But cats really do have the upper hand in these relationships. After thousands of years of domestication, cats have learned how to make a half purr/half howl noise that sounds remarkably like a human baby’s cry. And since our brains are programmed to respond to our children’s distress, it is almost impossible to ignore what a cat wants when it demands it like that.
7. Cats can tell you (and others) a lot about your personality.
Your choice of pet reveals something about your personality. While dog lovers tend to be the life of the party, cat owners are quieter and more introverted. However, they score very highly when it comes to how trustworthy they are and how much they trust other people. Cat owners are also less manipulative and more modest.
8. You’ll sleep better.
Several studies and polls in the UK have found that people (especially women) prefer to sleep with their cats than with their partners, and they even report sleeping better with a cat than with a human. One study from the Mayo Clinic Center for Sleep Medicine indicates that they might be on to something: 41 percent of the people in that study indicated that they slept better because of their pet, while only 20 percent said that it led to disturbances.
9. Cat ownership could mean fewer allergies.
Sadly, it’s too late for you, but if you have a child on the way, it might be time to get a cat. In 2002, the National Institutes of Health released a study that found children under a year old who were exposed to a cat were less likely to develop allergies—and not just pet allergies. According to Marshall Plaut, M.D., chief of the allergic mechanisms section at the National Institute of Allergy and Infectious Diseases, “high pet exposure early in life appears to protect against not only pet allergy but also other types of common allergies, such as allergy to dust mites, ragweed, and grass.” And while the cat parasite Toxoplasma gondii is a threat to young children, experts say that by changing your cat’s litter box every day and keeping the animal indoors, you should be safe and allergy free.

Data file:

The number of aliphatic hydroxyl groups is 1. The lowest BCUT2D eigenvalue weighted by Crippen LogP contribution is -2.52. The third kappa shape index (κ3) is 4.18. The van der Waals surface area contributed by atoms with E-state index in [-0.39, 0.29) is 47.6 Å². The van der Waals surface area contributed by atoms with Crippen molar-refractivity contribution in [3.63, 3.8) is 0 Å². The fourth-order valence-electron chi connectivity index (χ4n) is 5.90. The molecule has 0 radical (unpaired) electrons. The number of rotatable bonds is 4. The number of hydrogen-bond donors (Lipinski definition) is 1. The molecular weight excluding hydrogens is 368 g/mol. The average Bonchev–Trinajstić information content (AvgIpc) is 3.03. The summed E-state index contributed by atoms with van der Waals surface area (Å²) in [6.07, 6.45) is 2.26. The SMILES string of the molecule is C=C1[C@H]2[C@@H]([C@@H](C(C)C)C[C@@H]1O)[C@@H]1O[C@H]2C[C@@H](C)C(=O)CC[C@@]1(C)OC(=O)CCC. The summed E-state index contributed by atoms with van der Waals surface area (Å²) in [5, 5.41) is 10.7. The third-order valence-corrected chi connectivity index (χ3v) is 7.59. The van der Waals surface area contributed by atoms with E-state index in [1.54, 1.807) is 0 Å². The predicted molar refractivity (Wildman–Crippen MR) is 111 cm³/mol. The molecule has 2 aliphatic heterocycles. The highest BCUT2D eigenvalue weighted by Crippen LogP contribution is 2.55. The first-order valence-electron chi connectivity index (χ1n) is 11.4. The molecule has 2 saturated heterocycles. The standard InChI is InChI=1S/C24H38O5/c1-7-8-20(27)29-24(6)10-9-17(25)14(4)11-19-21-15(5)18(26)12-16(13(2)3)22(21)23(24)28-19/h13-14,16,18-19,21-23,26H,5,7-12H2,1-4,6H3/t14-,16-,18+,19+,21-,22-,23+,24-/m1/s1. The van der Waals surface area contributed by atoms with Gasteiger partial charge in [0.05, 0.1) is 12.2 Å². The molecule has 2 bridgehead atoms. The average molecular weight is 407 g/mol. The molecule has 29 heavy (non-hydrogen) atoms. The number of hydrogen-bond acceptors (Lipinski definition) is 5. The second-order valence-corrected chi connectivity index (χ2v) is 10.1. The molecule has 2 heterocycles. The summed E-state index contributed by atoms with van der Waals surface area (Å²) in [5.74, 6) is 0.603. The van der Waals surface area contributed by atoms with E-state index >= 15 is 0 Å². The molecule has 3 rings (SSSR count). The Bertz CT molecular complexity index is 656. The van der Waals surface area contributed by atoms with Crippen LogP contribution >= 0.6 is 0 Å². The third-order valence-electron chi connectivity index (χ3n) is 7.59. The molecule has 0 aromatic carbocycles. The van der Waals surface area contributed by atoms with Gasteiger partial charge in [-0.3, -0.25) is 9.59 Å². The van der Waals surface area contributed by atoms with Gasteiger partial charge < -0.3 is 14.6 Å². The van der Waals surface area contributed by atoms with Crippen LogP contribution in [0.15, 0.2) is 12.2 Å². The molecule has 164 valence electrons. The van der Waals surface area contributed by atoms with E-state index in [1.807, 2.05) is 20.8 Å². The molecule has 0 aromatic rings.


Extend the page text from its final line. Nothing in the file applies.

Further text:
10. Cats can quite literally save your life.
Cats have a reputation of being aloof and not caring about their humans, but they have saved countless lives over the years. One cat in the United Kingdom warned her human when he was about to have an epileptic seizure, while a cat in Montana woke up its two humans when a gas pipe started leaking. Firefighters told the couple that the house could easily have exploded if not for cat’s intervention.
One cat has even received the highest medal available to military animals. Simon the cat was aboard the HMS Amethyst, which was sailing up the Yangtze River in 1949, when a shell hit the ship, killing several marines and severely injuring Simon. (The event marked the beginning of the 101-day siege of the ship, which would become known as the Yangtze Incident.) Simon was fixed up, and despite being injured, performed his ship duty and started catching the rats that were threatening the ship’s food supply, as well as providing moral support for the surviving sailors. Simon died not long after the ship returned to the UK, but he was posthumously awarded the UK’s Dickin Medal, recognized as the animal Victoria Cross, for “behavior [of] the highest order, although the blast was capable of making a hole over a foot in diameter in a steel plate.”
A version of this story originally ran in 2017; it has been updated for 2023.